Jennifer Cole: I think it's kind of a combination of those things and it is a very complex environment. I think one of the things in terms of its position on the National Risk Register is that the risk was definitely recognised, it was largely understood, but it wasn't really anybody's priority and I think part of that is it wasn't really clear who was responsible for some of the responses to it. So, it was a health sector issue but the health sector doesn't generally have a seat on the security councils to that degree. So, what was covered under the National Security Strategy and what in fact we actually did very well were things like, for instance, building the Nightingale Hospitals, that was very well planned for, it was done very well. The logistics around perhaps distributing vaccines when they'd been developed, which again has been done very well, actually developing a vaccine, you know, the money and the effort that was put into that, which Oxford University have done magnificently, so those things were planned for very well. What was perhaps forgotten in all of that and goes back to similar things we can see in other issues is how that actually affects individual people day-to-day. So, who was actually going to do the shopping for people who were being asked to isolate? Who was actually going to enforce travel movements and bans? How do you actually tell people on the one hand they must stay in and can't go to work while at the same time you're telling the same people that they have to continue with their jobs as a Tesco delivery driver or an Amazon delivery driver?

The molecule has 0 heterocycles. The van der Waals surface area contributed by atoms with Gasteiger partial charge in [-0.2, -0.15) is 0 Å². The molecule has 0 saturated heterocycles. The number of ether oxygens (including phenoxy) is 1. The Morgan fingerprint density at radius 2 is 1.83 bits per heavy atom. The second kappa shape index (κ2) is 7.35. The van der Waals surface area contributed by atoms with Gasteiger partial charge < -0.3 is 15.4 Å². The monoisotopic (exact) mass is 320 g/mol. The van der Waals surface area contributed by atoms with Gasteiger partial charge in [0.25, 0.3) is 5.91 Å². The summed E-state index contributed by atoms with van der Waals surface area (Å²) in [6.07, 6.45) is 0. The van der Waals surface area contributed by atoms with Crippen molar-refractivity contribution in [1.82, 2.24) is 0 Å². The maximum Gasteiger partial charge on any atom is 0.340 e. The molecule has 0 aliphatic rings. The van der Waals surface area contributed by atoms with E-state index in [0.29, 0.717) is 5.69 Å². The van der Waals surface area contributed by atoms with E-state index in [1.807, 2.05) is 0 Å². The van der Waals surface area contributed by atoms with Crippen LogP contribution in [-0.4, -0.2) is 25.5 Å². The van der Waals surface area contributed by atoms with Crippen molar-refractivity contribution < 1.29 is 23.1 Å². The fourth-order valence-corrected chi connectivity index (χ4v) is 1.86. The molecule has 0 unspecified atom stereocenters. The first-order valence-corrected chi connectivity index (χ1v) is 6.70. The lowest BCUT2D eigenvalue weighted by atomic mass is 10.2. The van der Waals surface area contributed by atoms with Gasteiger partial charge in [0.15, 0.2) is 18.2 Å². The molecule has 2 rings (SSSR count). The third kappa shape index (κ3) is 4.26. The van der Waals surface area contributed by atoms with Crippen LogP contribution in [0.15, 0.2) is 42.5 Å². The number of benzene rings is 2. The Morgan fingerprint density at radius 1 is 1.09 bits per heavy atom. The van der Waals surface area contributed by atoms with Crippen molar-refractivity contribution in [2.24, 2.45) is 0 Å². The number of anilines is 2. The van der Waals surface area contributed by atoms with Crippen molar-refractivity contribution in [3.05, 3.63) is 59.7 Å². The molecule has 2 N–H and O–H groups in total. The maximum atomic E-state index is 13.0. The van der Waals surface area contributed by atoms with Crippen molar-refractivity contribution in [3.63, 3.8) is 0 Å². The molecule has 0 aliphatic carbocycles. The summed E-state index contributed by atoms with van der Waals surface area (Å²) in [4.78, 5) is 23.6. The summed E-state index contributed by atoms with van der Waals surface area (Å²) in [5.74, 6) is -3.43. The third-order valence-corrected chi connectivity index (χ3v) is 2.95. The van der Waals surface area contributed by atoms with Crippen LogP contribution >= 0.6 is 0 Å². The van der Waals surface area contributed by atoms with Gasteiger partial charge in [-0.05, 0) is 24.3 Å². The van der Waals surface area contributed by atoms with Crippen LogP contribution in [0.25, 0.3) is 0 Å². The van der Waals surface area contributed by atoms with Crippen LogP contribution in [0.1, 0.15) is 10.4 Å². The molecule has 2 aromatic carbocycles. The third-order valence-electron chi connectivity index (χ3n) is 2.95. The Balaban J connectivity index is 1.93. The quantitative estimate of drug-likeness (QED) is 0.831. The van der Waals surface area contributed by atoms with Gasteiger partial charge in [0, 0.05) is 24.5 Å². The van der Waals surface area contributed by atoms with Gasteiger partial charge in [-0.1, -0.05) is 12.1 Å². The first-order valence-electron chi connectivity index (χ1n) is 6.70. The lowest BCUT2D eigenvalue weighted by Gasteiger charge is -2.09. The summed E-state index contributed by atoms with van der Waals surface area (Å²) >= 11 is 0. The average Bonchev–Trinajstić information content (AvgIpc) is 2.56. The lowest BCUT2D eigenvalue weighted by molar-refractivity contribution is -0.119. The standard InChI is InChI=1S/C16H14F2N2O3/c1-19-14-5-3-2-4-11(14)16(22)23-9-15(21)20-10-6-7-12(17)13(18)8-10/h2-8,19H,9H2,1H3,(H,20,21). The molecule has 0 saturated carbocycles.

I think some of those day-to-day impacts on people weren't considered in the right way and I think that really comes down to where those things tend to come out is in exercising and in very deep exercising, and in military terms the type of exercises where you would have civ pop, when you start to have civ pop on exercises you actually start to see how people genuinely behave. You know, who gets frightened if you are acting a certain way? Who is prepared to follow the instructions you give them? When do people start to get annoyed and hungry, and fed up and want to go home? That type of exercising doesn't really come into the civilian sphere anywhere near to the same extent. We don't really have it in flooding exercises, we certainly never really had it in pandemic exercises and I think that really gets to the heart of when things aren't sometimes, kind of, as sexy as some of the defence issues, you know, the terrorist attack, everybody, kind of, wants to play being the hero in a terrorist attack. You don't really have the hero in a pandemic response in quite the same way and I think it's those different ways of thinking about what are the impacts of these that really, kind of, get to some of the bottom of what some of those problems would be.